This is uncharitable. The problem is not about resources, for boys always get more than their fair share of family investment. What they lack is an investment of parental time: in a still patriarchal society, where the father is still the main earner, parenting boys has been outsourced to mothers instead of being divided 50:50. As boys get older, parents outsource their development to schools; the schools, in turn, outsource their responsibilities to coaching classes (if you are in the upper classes), and so on. For the rest, there are seat and job reservations.

We have come to believe that our primary responsibility to our boys is to ensure that they are capable of earning and supporting themselves, and for this we are willing to overlook every other aspect of their physical and emotional development. We are willing to spend money, but not time on our boys. Is it any wonder that some of them turn out to be wife-beaters or molesters or even rapists?

As I have written earlier, not all boys grow up to be wife-beaters or eve-teasers or criminals, of course, but almost all of them will be uncomfortable and unadjusted in a world where women will increasingly get their due, where equality will be the norm, and where they have to reinvent themselves to compete with and yet complement the women in their lives.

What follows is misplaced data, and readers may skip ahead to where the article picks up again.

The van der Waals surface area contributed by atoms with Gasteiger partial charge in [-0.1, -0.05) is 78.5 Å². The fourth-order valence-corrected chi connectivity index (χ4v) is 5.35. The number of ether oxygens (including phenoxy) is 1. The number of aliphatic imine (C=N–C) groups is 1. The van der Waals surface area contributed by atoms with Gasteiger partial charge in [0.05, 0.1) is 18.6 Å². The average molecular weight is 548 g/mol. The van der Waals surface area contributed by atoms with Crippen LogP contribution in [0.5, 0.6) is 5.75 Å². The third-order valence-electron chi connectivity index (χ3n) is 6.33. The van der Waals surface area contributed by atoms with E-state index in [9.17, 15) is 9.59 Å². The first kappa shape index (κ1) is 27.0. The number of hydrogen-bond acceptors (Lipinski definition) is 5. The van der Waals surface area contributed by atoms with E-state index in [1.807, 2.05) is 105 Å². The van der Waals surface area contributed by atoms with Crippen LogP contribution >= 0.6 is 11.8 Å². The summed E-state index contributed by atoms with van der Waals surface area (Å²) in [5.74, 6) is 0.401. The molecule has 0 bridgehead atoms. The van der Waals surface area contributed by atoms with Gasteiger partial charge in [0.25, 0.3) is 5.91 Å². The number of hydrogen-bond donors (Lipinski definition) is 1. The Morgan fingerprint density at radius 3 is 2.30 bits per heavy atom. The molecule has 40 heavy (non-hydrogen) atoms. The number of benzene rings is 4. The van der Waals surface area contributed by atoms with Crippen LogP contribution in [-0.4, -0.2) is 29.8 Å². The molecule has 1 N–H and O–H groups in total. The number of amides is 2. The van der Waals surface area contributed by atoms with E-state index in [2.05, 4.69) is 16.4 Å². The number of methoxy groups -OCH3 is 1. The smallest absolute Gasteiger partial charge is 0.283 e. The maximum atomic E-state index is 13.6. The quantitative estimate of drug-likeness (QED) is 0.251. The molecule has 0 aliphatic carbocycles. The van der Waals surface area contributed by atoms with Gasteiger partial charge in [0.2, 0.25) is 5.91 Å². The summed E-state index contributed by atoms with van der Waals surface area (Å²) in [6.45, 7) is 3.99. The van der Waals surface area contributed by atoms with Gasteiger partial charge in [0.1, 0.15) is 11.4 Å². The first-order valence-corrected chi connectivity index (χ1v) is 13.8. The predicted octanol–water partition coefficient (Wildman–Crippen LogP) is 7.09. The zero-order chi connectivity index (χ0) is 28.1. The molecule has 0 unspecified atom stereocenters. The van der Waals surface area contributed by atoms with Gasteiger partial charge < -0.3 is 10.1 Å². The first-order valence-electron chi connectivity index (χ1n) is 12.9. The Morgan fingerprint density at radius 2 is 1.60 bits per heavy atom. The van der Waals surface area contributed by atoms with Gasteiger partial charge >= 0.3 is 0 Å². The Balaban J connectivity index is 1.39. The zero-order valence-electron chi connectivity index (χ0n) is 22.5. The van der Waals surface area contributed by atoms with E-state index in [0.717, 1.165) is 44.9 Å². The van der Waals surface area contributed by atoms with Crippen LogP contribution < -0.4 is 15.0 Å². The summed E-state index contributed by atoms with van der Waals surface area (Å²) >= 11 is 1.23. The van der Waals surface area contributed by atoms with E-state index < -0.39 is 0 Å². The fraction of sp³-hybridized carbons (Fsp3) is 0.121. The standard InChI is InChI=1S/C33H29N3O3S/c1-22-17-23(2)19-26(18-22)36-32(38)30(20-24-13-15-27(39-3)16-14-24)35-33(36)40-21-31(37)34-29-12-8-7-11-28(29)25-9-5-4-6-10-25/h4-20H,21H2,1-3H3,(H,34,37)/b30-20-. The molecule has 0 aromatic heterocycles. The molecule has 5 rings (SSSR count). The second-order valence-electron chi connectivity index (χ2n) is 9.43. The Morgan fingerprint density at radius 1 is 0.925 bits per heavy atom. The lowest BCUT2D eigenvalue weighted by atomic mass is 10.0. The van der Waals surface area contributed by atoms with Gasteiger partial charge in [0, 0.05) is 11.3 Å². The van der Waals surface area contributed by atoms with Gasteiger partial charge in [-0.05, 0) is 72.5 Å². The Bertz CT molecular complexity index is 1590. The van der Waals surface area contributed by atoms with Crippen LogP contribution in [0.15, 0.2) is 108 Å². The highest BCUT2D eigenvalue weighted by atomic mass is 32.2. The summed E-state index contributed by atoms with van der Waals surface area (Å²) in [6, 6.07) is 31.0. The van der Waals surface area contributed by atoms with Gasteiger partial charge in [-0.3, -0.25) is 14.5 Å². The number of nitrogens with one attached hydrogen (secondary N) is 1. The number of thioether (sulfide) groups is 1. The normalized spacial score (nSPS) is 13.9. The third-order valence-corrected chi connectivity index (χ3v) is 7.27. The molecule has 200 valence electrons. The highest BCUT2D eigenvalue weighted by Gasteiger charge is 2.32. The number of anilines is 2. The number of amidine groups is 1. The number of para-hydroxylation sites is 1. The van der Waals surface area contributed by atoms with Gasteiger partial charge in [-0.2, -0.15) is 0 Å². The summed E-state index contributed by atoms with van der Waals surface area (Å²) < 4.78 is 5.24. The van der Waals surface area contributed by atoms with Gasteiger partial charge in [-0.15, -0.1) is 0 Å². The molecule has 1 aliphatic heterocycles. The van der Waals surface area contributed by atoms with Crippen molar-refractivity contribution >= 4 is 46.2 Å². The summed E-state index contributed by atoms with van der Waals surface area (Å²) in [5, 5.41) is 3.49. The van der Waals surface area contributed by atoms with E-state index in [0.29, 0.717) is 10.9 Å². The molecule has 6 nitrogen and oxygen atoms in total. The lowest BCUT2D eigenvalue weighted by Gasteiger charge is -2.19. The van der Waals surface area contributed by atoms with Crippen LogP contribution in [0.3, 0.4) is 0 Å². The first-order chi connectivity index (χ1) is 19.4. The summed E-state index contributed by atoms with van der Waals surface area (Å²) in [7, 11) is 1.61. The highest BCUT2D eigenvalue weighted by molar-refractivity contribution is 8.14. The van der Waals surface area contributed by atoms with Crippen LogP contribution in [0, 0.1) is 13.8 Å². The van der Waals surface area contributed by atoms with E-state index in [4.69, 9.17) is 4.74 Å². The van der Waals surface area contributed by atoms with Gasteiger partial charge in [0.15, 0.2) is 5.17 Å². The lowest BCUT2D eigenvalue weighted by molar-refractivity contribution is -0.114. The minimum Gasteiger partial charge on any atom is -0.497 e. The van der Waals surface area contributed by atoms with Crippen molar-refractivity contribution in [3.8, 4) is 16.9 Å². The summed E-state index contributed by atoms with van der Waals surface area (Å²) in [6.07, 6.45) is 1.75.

The issues facing our girls are well-understood. We just have to remove the constraints and let them grow to their full potential. Official policies are moving in this direction – even if slowly. In most cases, we can throw incentives and penalties to solve the problem (rewards for putting girls in school, special pensions for poor people who have only daughters, heavy punishments for dowry, domestic violence, etc).

But about our boys, we know nothing. We don’t know the dreams they dream, we don’t know what they aspire for (beyond the obvious things they ask for), we don’t know what is going on in their heads. And this is not a problem that can be solved through official policies — though they can help. Doing something about boys means changing the fundamentals of parenting, spousal relationships and boys’ self-image – and this can happen only at our homes and in our schools, with official policies playing a supportive role.